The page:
Quarry company convicted and fined $650,000 after worker dies

Tuesday, 15 December, 2009

Charged with two counts laid under the Occupational Health and Safety Act, the Barro Group was convicted and fined $650,000 after being found guilty of failing to provide a safe system of work; and failing to provide adequate instruction, training or supervision to its employees following the death of a worker in 2005.

Melbourne County Court Judge Phillip Coish ordered the company to pay a $400,000 fine for failing to provide a safe system of work and $250,000 for failing to provide adequate instruction, training or supervision to its employees.

A jury was told that a worker who was changing a 1.3 tonne steel liner on a rock crusher died when it fell from its mounts, crushing him at Barro’s Donnybrook quarry, north of Melbourne.

The conviction and fine was welcomed by WorkSafe’s Executive Director, John Merritt, who said it should send a clear message of deterrence to the mining and quarry industry: “Ensuring safe systems are in place and being used is a fundamental issue for any business. It’s not enough to rely on someone’s skill and experience and hope for the best.

“In this case a man has died in dreadful, yet preventable, circumstances and while safety improvements were made later, it’s likely the incident would not have happened if they were in place earlier.”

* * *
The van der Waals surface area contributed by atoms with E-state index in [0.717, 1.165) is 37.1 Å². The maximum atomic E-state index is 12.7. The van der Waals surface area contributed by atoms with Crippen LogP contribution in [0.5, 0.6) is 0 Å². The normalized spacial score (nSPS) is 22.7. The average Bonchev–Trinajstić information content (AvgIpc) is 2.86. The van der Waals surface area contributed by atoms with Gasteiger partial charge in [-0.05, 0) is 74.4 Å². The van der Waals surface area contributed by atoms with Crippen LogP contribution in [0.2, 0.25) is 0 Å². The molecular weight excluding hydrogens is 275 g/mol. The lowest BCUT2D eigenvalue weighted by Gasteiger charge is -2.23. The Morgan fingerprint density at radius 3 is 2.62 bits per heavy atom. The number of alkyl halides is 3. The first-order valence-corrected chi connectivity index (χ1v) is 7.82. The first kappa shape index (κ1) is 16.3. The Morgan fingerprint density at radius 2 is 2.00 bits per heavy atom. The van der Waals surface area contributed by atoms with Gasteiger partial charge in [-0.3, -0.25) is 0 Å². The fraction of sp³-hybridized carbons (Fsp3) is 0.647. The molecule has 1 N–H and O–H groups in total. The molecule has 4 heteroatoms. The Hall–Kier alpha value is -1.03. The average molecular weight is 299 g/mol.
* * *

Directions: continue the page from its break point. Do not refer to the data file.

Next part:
Judge Coish commented that while it was relevant that Barro relied on another company - Extec Sales and Distribution Australia - to provide safe machinery and an adequate instruction manual, it was not relieved of its legal duties.

In sentencing the company, Judge Coish said the foreseeable consequences of Barro’s failure to act were “grave”. He said its culpability was high as the system used to remove the steel rock crusher lining was radically different from any other.

He said any proper hazard identification would have resulted in a reassessment of the system for changing the steel jaw liners.

Extec Sales and Distribution Australia was convicted and fined $140,000 for failing to make adequate information available about the use of the C12 rock crusher in June this year.

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